MAY 3, 1955
NEW YORK—I read the other day that Secretary of Agriculture Ezra Taft Benson feels that the drought in the Midwest is largely due to the Democrats, because they were responsible for the program of price supports.
This interests me very much since, of course, price supports are only there to maintain prices so that the farmers will not lose on their crops.
The real reason the farmers planted wheat where they should have left the land in pasture and cut down trees to increase their acreage where they should have kept the trees as wind barriers was because the price of wheat was so good that it tempted them to make more money.
The real reason why we are turning areas of our country into a desert is human greed and lack of knowledge. Campaigns among farmers to educate them to the ultimate value of their land costs money, and these campaigns have not been carried on, at least not successfully, by the present Administration.
It seems to me there are economies in many areas being made today that are really not economies at all but just a disregard for the values of education. We are living in a more complicated world and people need expert information; and they need it in simple terms so that they can understand it and act on it.
Another economy in the Department of Agriculture has been the liquidation of some of the best-known functions of the former Bureau of Nutrition and Home Economics. It was decided, evidently, that research should be narrowed down to food and nutrition. Also, that there should be a few texts on the wearability of fabrics and some research on farmhouses—but nothing else.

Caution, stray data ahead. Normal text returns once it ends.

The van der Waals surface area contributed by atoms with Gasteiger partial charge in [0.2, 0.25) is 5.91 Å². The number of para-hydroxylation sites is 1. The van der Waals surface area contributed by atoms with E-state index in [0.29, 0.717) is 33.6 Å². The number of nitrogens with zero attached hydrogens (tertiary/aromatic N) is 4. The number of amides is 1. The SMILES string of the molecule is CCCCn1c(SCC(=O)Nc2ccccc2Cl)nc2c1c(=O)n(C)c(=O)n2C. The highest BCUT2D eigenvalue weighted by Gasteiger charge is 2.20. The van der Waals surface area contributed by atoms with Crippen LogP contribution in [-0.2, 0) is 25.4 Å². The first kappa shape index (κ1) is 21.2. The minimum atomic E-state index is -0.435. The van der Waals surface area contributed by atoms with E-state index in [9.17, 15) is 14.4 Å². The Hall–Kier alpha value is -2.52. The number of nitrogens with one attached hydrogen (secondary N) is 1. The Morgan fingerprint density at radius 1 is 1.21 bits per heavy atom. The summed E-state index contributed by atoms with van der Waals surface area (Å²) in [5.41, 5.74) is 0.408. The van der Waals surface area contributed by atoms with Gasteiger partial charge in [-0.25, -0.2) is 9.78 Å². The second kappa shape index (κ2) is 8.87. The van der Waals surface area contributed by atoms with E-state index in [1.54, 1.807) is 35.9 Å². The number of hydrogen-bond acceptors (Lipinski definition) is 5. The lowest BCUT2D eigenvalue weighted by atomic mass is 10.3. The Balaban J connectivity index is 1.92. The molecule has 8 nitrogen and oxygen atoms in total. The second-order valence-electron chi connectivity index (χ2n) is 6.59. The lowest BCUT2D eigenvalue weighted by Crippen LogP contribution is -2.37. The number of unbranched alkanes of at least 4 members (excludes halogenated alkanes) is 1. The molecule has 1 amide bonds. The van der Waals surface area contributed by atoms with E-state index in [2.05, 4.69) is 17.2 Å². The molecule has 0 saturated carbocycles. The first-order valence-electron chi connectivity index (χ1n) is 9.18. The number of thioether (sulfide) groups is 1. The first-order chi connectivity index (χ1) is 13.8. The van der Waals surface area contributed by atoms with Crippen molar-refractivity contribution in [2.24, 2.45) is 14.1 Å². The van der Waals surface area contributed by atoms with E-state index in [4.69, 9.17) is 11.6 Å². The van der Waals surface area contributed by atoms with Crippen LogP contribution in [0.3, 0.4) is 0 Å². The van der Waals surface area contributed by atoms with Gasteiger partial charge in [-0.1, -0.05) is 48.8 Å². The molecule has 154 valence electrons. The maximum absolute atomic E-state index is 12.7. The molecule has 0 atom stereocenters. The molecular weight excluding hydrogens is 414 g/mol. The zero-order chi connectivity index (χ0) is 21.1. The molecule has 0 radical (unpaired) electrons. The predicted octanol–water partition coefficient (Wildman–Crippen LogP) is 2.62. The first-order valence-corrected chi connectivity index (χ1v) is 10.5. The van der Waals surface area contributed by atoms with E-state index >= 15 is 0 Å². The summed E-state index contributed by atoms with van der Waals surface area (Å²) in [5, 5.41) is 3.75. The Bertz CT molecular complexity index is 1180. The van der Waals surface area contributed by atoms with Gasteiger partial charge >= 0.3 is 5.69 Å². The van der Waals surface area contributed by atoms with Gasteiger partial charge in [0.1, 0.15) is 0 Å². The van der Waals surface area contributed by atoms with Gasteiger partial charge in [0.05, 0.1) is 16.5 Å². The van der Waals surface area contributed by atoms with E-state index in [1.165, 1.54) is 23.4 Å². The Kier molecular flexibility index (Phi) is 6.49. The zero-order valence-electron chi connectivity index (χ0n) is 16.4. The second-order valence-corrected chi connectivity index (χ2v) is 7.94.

This would result in the dismissal of a number of people, it was apparently reasoned, and would be a saving. But, on the other hand, it would mean that people on the farm would be deprived, particularly the women, of booklets that have been of great value in farmhouses everywhere in our country.
Some of the staff, of course, may have been transferred to other positions in the Department of Agriculture. Among them are some scientists of 25 years' seniority in the department. They would be qualified for other work, but there seems to be less and less consideration of the things that actually lighten the burden of women on the farm.
Many of these Department of Agriculture bulletins informed women about the tests made on commercially produced household equipment and appliances and told them how to care for and use these appliances. With the discontinuance of these bulletins, however, all work on the selection, design, construction, maintenance and reconditioning of clothes and textile articles is wiped out. Yet, this is the type of thing very much used in almost every farm home.
There was an old saying when I was a child that one could be penny wise and pound foolish. That, perhaps, is what the Department of Agriculture is at present suffering from.
(Distributed by United Feature Syndicate, Inc.)